YOU may not have noticed but Germany has been making a big deal of its World Heritage Sites this year. It has a total of 38 officially recognised sites (only China, France, Italy and Spain can boast more) and of these, 16 are concentrated in the small, former East German city of Weimar.
'The plush Hotel Elephant saw Hitler sign its guestbook on more than 30 occasions'
It’s a city that for centuries has been firmly established on the German cultural map, yet if mentioned anywhere else the name Weimar will probably be met with a blank stare, or at best mumblings on “something to do with the Weimar Republic?”
Yet monumental shifts in culture and world history took place here. Not only was modern Germany born in Weimar, it can claim to be the birthplace of the Bauhaus movement and spiritual home to both National Socialism and the German Enlightenment. At its 19th-century ‘Golden Age’ peak, such was its cultural magnetism, Franz Liszt, JS Bach and the writers Goethe and Schiller were all drawn here to take homes for a spell.
Yet despite coming out from behind the Iron Curtain 25 years ago, this former East Germany city gets few British visitors. Partly because few know about it and perhaps because it’s not that easy to spot – locate Frankfurt on the map, trace a diagonal line north-east to Leipzig and about half way along you come to Weimar.
Once found, this trim and prosperous little city is easily explored on foot along cobbled streets packed with handsome Baroque palaces, gardens and museums celebrating star names of literature, art, architecture and music.
Just off the Market Square, the most popular attraction is the preserved home of poet and best-selling playwright Johann Wolfgang von Goethe. For 50 years, the reputed wild-boy and town gadabout lived in the spacious grandeur of his Baroque home, penning some his most famous works, including the epic two-part poem, Faust.
Except for the creaking, polished-wood floorboards, there’s a hallowed hush as visitors and parties of school kids move from room to room lingering over his preserved furniture and manuscript displays.
Offering a similar, reverent ambiance, the nearby The Duchess Anna Amalia Library is a Rococo masterpiece of such importance that you have to wear felt-slippers to shuffle through its venerable collection of books, artworks and musical manuscripts.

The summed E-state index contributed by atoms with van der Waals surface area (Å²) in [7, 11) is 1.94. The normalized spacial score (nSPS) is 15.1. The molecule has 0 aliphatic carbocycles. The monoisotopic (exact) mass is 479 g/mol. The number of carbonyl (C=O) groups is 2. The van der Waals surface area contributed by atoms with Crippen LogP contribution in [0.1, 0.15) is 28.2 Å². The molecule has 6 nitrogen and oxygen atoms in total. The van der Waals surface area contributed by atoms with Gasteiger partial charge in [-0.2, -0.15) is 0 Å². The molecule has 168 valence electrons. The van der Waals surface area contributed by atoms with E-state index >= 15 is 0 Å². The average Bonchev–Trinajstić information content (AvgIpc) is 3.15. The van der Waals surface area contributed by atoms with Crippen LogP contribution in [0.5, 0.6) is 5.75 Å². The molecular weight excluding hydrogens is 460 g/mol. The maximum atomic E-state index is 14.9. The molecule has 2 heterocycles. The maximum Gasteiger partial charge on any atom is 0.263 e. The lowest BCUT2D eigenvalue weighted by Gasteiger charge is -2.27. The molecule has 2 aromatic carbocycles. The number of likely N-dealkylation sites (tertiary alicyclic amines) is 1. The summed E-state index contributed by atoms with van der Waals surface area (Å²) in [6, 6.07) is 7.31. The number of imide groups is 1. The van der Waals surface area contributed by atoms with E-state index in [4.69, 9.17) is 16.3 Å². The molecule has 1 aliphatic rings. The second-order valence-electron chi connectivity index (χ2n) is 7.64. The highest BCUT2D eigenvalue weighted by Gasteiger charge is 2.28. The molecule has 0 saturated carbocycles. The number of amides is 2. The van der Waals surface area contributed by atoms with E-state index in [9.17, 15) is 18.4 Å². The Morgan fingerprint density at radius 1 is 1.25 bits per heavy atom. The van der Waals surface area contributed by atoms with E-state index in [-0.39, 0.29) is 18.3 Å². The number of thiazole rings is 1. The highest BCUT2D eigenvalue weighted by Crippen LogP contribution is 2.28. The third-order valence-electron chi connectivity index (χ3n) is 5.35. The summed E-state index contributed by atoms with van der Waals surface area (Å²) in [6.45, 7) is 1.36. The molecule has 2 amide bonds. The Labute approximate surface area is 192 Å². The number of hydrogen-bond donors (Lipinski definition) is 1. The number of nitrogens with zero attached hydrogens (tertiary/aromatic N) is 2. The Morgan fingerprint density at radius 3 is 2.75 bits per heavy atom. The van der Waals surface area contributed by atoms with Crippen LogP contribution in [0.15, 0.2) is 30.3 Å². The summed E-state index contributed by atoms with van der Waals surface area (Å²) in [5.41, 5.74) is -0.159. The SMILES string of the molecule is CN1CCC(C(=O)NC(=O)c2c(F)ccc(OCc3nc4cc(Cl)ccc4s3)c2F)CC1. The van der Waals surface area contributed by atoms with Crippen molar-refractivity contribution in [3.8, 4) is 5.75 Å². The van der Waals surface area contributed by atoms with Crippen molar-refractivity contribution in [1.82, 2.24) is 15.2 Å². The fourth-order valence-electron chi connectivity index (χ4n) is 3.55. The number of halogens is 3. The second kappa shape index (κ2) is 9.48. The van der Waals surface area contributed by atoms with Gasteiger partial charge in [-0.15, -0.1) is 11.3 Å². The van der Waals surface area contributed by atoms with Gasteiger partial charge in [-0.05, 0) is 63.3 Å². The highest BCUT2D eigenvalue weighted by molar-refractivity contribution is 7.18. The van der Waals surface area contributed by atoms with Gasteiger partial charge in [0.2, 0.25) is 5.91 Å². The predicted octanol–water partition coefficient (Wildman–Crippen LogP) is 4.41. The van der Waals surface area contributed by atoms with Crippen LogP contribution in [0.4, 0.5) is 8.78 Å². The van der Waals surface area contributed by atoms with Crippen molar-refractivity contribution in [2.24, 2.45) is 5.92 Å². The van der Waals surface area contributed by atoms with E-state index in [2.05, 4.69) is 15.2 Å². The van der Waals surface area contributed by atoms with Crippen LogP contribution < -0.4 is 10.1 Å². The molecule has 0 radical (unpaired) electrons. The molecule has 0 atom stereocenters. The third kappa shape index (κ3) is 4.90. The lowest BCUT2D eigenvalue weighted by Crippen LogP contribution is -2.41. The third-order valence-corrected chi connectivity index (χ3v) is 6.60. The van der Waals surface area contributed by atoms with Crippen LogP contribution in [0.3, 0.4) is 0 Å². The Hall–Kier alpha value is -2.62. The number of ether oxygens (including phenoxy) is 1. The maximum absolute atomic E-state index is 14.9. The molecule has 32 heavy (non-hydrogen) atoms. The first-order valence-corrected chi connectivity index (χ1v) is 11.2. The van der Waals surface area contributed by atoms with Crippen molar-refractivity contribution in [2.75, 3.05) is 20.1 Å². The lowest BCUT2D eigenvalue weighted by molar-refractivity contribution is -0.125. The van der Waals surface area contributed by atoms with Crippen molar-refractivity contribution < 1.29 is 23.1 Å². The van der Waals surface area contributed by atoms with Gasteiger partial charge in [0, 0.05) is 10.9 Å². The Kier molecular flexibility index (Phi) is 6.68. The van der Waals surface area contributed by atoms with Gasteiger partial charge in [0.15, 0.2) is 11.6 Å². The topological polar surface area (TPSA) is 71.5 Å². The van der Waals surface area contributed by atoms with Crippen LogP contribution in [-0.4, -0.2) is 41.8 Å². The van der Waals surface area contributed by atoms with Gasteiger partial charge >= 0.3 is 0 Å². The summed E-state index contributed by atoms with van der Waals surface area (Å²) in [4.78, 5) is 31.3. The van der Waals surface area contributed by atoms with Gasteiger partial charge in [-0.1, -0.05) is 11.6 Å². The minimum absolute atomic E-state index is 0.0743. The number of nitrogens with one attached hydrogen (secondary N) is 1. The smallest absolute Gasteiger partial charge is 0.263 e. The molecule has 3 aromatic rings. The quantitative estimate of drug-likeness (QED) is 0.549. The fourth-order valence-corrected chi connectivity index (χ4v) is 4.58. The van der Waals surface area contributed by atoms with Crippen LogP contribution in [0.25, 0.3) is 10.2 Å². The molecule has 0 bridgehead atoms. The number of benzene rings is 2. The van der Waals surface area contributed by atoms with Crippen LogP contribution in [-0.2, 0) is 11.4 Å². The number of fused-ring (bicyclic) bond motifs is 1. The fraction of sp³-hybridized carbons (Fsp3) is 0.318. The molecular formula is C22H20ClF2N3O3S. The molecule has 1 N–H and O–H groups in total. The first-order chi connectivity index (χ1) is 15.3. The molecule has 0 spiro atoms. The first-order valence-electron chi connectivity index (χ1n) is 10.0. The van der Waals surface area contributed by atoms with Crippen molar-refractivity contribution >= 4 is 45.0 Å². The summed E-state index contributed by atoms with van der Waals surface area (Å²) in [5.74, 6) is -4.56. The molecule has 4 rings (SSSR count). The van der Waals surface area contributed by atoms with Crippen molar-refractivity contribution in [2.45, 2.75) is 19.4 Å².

The nearby handsome palaces of Belvedere and Ettersburg, with their formal gardens and parklands, offer a taste of aristocratic, 18th-century Germany, while the museum and art gallery found in the City Palace puts Weimar’s ‘Golden Age’ into a historical context.
For fans of modernism and clean-lines, The Bauhaus Museum in Theaterplatz explores the iconic movement formed here that went onto shape the world of art, architecture and design during the 20th century. Opposite the museum’s main entrance is a statue of Goethe and his fellow polymath, friend, and writer of William Tell, Johann Schiller. They were both part of the German Enlightenment, an 18th-century movement broadly based on individual identities expressed in proud indigenous folk languages and cultures.
It was a philosophy that partially shaped the dark days to come and their bronze memorial couldn’t be placed in a more fitting site. Behind their statue is the National Theatre, the very auditorium that in 1919 saw the declaration of the Weimar Republic and the subsequent rise of German Nationalism.
With its strong ties to the Enlightenment, Weimar became the cultural heart of Germany and no other place was to more support the country’s rising tide of National Socialism during the 1920s & 30s.
There are dedicated trails through the city centre highlighting the remnants of Weimar’s Nazi past, including the Gestapo’s basement detention centre and Old Town market square where the plush Hotel Elephant saw Hitler sign its guestbook on more than 30 occasions.
For a harrowing and full-sensory assault of Hitler’s legacy, a 10km journey north to Ettersberg Hill, reveals the huge Buchenwald concentration camp, SS training centre and munitions factory. It doesn’t matter that the accommodation huts have been removed; the beautifully put together museum and memorials housed in the original storage, disinfection and crematorium buildings gets the point across.
For one so small Weimar packs a big emotional, historical and cultural punch.
Germania flies directly from London Gatwick to Erfurt-Weimar Airport. It’s then a 30 minute journey to the centre of Weimar.
Lufthansa operates daily services from Manchester to Frankfurt. From Frankfurt Airport station there is a regular and direct train service to the heart of Weimar.
Where to stay
The Hotel Elephant (Markt 19, 99423 Weimar, tel. +49 (0) 3643 802 631. www.hotelelephantweimar.com) offers historic, art deco and Bauhaus-influenced elegance in the heart of the city.
www.visit-thuringia.com (who kindly supplied the images for the piece) and www.weimar.de
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